Human papillomavirus (HPV) is often associated with different lesions that can be either benign or malignant. It’s a widespread sexually transmitted disease that’s also associated with cervical cancer (CCU).
This virus usually appears when young people begin to have sex. In fact, most of those affected are under 25 years old.
Most of the infections caused by this virus are transitory. They’re generally eliminated by the body in a period of one to two years. In fact, only a small number of these lesions persist over time. These types of conditions are the ones that can cause premalignant and malignant lesions in the cervix.
High-risk human papillomavirus is the main cause of cervical cancer. In turn, this cancer is one of the most frequent and destructive ones in women, especially in developing countries. That’s the reason why the scientific interest in knowing more about this virus has increased in recent years.
“She placed the beer in front of him. “Keep on wishing, babe,” she purred. “I’m STD free and want to remain that way.”
Lesions associated with human papillomavirus
This virus may either manifest as benign lesions or invasive cancer.
Benign lesions associated with HPV
These warts are the most widespread sexually transmitted disease worldwide, caused by low-risk HPV 6 and 11.
They’re slow growing and can affect the vulva, vagina, cervix, anus, penis, mouth, and larynx. Condylomas may occur singly or form clusters covering the genital and anal area. These can be of two types:
- Condyloma acuminatum is easy to diagnose since it forms visible cauliflower-shaped structures.
- Flat condyloma isn’t easy to diagnose. Thus, professionals with solid training use specific techniques to diagnose it.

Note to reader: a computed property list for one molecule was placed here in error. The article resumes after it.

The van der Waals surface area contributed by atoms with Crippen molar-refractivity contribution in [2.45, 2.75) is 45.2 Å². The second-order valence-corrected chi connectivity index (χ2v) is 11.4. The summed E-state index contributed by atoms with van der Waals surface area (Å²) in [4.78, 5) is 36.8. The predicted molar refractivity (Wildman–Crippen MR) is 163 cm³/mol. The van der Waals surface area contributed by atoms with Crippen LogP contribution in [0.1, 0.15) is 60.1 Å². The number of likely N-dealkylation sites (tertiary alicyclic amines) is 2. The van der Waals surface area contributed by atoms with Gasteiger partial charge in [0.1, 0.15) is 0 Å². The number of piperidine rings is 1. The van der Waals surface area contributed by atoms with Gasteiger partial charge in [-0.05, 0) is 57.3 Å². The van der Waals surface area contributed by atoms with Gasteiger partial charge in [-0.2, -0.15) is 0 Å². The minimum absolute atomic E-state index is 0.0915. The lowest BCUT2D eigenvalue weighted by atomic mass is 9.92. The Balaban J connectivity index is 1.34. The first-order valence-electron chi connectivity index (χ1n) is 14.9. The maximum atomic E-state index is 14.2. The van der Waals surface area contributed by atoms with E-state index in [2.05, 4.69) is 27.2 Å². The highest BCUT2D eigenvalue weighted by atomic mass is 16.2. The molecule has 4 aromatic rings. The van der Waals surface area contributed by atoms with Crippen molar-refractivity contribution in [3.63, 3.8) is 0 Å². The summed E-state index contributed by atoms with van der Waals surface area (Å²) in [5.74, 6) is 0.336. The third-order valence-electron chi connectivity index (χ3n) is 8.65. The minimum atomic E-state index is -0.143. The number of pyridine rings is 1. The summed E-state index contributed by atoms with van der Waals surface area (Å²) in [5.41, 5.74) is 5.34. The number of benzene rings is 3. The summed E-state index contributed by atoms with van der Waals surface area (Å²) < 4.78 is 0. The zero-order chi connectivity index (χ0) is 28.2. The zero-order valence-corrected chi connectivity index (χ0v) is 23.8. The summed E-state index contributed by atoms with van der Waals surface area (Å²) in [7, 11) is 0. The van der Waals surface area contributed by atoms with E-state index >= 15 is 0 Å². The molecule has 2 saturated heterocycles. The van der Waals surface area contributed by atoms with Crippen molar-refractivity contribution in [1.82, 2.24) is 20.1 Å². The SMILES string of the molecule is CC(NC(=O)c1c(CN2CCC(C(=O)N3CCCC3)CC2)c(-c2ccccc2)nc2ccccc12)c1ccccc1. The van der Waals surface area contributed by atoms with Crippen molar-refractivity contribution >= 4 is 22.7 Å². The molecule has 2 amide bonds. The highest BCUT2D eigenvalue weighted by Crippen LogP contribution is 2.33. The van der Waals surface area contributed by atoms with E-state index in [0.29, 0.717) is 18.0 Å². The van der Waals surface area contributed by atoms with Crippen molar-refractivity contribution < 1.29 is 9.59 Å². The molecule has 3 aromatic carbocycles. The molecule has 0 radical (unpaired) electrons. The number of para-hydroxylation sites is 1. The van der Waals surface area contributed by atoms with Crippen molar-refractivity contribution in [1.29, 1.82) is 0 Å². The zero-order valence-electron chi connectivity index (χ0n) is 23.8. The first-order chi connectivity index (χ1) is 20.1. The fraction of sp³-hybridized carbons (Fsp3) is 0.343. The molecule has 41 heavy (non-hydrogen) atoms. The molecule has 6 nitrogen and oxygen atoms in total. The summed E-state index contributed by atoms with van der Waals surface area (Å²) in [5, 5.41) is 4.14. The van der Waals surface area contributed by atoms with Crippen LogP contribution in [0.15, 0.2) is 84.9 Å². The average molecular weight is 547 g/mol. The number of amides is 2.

Research indicates that it affects more women than men. These lesions usually appear in women between the ages of 25 and 34.
A woman’s immune system should be able to clear human papillomavirus within one to two years.
Furthermore, cellular alterations may begin to appear if these lesions are present in a viral form, especially high-risk HPV, leading to the development of premalignant lesions. The name of those that occur in the cervix is “cervical intraepithelial lesions” and science classifies them as:
- Low-grade squamous intraepithelial lesion.
- High-grade squamous intraepithelial lesion.
Cervical uterine cancer
This is the third most frequent cancer and the second leading cause of death in women worldwide. Its global distribution shows a close relationship with the level of socio-economic development.
Thus, incidence and mortality rates tend to be at least five times higher in underdeveloped countries than in more developed ones. Epithelial tumors are the most frequent histological types of cervical cancer. They’re classified into:
- Squamous cell carcinoma is the most frequent and represents approximately 80 percent of cases. It originates from the pavement epithelium.
- Cervical adenocarcinoma constitutes 15 percent of cases and develops from precursor lesions called adenocarcinoma in situ.
- Adenosquamous and neuroendocrine carcinomas constitute five percent of cases.
There’s a connection between cervical cancer and high-risk HPV. Genotypes 16 and 18 are responsible for approximately 80 percent of cases. Moreover, this tumor originates at the squamocolumnar junction.
Human papillomavirus risk factors in adolescents and young adults
These are some of the risk factors that can lead to the appearance of human papillomavirus:
- It usually appears in women between the ages of 15 and 25, so those in this group are considered at-risk.
- Having sex at a young age.
- Multiple sexual partners. Researchers are still unsure about whether it occurs mainly in heterosexual relationships. Further studies are required.
- Finally, a woman’s age at her first delivery.
In conclusion, the human papillomavirus is both a sexually transmitted disease and a risk factor for the appearance of cervical cancer. Thus, it’s important to continue to invest in research and the control of known risk factors.